3 Tips To Take Care of Yourself During A Serious Illness


When you’re dealing with a serious illness, daily life can be difficult; sometimes it takes all your strength and energy just to manage pain.

If you’re unable to perform basic tasks required to make it through the day, self-care can fall by the wayside.

However, just because you can’t go full force with the self-care routine you had prior to your illness doesn’t mean you’re stuck.

There are several small things you can do to maintain your health and well-being, despite your illness.

1. Don’t Brush Off Intuition

You know your body better than anyone, and it’s important to pay attention to your intuition.

Dont Brush Off Intuition

If you feel like something isn’t right, despite doctors telling you otherwise, listen to your gut and do something.

This applies to potentially incorrect diagnoses and issues that are being brushed off by medical doctors.

Doctors are extremely knowledgeable, but they make mistakes. For example, some pneumonia symptoms are identical to mesothelioma, which is a rare cancer.

For instance, fluid build-up in the lungs and a persistent cough are symptoms of both illnesses. This leads to a lot of mesothelioma victims being misdiagnosed, which prolongs treatment.

If you’ve been diagnosed with pneumonia, but it doesn’t feel right, there’s a small chance it might be pleural mesothelioma affecting your lungs.

If you’ve been exposed to asbestos in the past and suspect you have mesothelioma, see a specialist right away for a more accurate diagnosis.

The same advice applies to any situation you feel isn’t completely right. It never hurts to get several different medical opinions.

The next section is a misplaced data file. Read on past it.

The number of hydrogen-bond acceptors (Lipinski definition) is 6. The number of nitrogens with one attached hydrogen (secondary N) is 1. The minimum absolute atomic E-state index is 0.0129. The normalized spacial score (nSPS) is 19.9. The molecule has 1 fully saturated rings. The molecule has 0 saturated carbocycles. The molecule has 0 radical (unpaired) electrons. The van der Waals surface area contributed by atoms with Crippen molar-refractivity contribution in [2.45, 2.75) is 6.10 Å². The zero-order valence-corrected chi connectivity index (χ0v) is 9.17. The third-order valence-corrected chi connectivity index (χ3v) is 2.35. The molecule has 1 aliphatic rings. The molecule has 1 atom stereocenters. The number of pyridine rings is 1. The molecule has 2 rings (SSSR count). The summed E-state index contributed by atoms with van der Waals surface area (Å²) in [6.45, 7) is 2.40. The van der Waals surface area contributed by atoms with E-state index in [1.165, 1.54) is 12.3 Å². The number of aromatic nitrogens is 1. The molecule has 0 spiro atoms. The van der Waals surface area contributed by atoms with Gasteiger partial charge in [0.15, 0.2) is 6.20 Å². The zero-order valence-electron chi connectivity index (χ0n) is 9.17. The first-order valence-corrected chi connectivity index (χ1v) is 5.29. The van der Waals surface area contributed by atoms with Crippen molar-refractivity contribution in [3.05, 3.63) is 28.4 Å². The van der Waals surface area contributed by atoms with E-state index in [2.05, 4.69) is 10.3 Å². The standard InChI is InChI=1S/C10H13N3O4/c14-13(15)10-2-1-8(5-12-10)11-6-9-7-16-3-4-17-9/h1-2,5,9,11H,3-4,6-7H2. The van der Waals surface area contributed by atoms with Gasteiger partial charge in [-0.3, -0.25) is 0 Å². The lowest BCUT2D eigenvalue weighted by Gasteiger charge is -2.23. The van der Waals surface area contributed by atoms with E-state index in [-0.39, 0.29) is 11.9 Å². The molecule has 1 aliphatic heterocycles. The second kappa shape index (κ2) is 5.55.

2. Ask For Help (or hire help)

When you’re not well, it’s stressful just thinking about what you need to get done, and that’s not healthy.

Being in a stressful state will pump cortisol and adrenaline through your body, which can do damage long-term.

Stress can do a lot of damage to your body, and when you’re already ill, it’s more important than ever to protect your emotional well-being.  

Getting help from others will make life easier and less stressful, whether it’s having groceries delivered or hiring someone to clean your home.

When you don’t have to do everything yourself, you’ll keep your stress hormones in check, and that will do wonders for your health. 

For instance, high levels of cortisol are linked to high blood pressure, heart disease, inflammation, fatigue, and even diabetes. Eliminating things that cause stress will help you avoid these consequences.

Anything you struggle to do can be done by someone else, and it’s worth it even if you have to pay someone. Consider hiring someone for the following tasks:

  • Grocery shopping
  • Laundry
  • Driving you to appointments
  • Yardwork
  • Doing dishes
  • Walking your dogs

You might have friends or family willing to help, so don’t be afraid to ask people you know first.

If you need more than just a few things, consider getting in-home care, at least part-time. It might be covered by the state if you have Medicaid or are already on government assistance.

Eat Good Nutrition

3. Eat Good Nutrition

Nutrition is the foundation of good health, and no matter what type of illness you have, good food will go a long way to nourish your body.

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Depending on the type of illness you’re dealing with, there might even be specific foods that can help you manage symptoms, especially if your illness or medication causes you to become deficient in certain nutrients.

For instance, you might be deficient in magnesium if you’re taking certain prescription medications like antibiotics, painkillers, or diuretics.

If you can’t absorb the magnesium, taking a supplement won’t make a difference, but if your body is just burning through it faster, you may need to eat more magnesium or consider a supplement.

Even though it’s easy to order takeout, get fast food, or eat frozen meals, try to eat as much real food as possible.

You don’t have to prepare it yourself if you don’t have the time or energy. You can hire someone to make big batches of meals and put them in the freezer to heat up later.

Or, you can find a health food store and buy healthy premade meals that don’t have the additives found in frozen and canned food.

Don’t Push Yourself

Most importantly, don’t push your physical or emotional limits. Take things one day at a time. Anything that isn’t truly important can wait until later or until you can get help.

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